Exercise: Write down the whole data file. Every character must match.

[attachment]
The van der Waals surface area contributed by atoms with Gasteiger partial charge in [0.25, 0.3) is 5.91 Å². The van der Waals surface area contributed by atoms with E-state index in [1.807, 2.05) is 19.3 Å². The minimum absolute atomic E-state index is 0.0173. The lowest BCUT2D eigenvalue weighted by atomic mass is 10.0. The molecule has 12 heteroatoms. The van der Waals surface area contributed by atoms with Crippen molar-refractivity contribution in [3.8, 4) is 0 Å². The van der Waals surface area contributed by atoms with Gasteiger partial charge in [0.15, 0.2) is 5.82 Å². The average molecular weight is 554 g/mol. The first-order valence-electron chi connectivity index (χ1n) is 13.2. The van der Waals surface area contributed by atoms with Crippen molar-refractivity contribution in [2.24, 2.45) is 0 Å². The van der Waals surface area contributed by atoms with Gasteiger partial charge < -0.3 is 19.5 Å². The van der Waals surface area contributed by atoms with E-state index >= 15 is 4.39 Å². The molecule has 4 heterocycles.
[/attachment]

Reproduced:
The van der Waals surface area contributed by atoms with Gasteiger partial charge in [0.25, 0.3) is 5.91 Å². The van der Waals surface area contributed by atoms with E-state index in [1.807, 2.05) is 19.3 Å². The minimum absolute atomic E-state index is 0.0173. The lowest BCUT2D eigenvalue weighted by atomic mass is 10.0. The molecule has 12 heteroatoms. The van der Waals surface area contributed by atoms with Crippen molar-refractivity contribution in [3.8, 4) is 0 Å². The van der Waals surface area contributed by atoms with Gasteiger partial charge in [0.15, 0.2) is 5.82 Å². The average molecular weight is 554 g/mol. The first-order valence-electron chi connectivity index (χ1n) is 13.2. The van der Waals surface area contributed by atoms with Crippen molar-refractivity contribution in [2.24, 2.45) is 0 Å². The van der Waals surface area contributed by atoms with Gasteiger partial charge < -0.3 is 19.5 Å². The van der Waals surface area contributed by atoms with E-state index >= 15 is 4.39 Å². The molecule has 4 heterocycles.